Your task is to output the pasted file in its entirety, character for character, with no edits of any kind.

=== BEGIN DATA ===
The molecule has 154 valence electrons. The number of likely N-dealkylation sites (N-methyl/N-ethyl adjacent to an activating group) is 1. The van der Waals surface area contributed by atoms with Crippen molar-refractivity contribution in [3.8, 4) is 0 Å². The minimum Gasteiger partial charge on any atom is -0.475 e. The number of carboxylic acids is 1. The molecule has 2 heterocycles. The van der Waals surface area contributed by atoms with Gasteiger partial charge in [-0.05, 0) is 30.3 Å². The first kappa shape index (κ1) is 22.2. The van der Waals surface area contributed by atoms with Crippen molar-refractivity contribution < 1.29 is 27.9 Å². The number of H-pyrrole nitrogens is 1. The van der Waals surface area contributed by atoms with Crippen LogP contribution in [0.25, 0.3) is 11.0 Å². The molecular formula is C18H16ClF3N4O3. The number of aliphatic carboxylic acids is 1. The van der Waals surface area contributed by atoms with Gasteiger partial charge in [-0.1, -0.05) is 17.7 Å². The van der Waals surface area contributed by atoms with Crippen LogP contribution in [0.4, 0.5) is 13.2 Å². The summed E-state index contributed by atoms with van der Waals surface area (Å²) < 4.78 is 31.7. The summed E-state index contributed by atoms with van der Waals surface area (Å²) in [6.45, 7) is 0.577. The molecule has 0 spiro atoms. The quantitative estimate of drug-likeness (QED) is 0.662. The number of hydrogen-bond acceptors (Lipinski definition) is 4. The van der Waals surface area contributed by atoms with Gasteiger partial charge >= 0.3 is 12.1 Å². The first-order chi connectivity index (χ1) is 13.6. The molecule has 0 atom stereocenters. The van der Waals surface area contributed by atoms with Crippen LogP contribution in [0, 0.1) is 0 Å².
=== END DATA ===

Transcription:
The molecule has 154 valence electrons. The number of likely N-dealkylation sites (N-methyl/N-ethyl adjacent to an activating group) is 1. The van der Waals surface area contributed by atoms with Crippen molar-refractivity contribution in [3.8, 4) is 0 Å². The minimum Gasteiger partial charge on any atom is -0.475 e. The number of carboxylic acids is 1. The molecule has 2 heterocycles. The van der Waals surface area contributed by atoms with Gasteiger partial charge in [-0.05, 0) is 30.3 Å². The first kappa shape index (κ1) is 22.2. The van der Waals surface area contributed by atoms with Crippen molar-refractivity contribution < 1.29 is 27.9 Å². The number of H-pyrrole nitrogens is 1. The van der Waals surface area contributed by atoms with Crippen LogP contribution in [0.25, 0.3) is 11.0 Å². The molecular formula is C18H16ClF3N4O3. The number of aliphatic carboxylic acids is 1. The van der Waals surface area contributed by atoms with Gasteiger partial charge in [-0.1, -0.05) is 17.7 Å². The van der Waals surface area contributed by atoms with Crippen LogP contribution in [0.4, 0.5) is 13.2 Å². The summed E-state index contributed by atoms with van der Waals surface area (Å²) < 4.78 is 31.7. The summed E-state index contributed by atoms with van der Waals surface area (Å²) in [6.45, 7) is 0.577. The molecule has 0 spiro atoms. The quantitative estimate of drug-likeness (QED) is 0.662. The number of hydrogen-bond acceptors (Lipinski definition) is 4. The van der Waals surface area contributed by atoms with Gasteiger partial charge >= 0.3 is 12.1 Å². The first-order chi connectivity index (χ1) is 13.6. The molecule has 0 atom stereocenters. The van der Waals surface area contributed by atoms with Crippen LogP contribution in [0, 0.1) is 0 Å².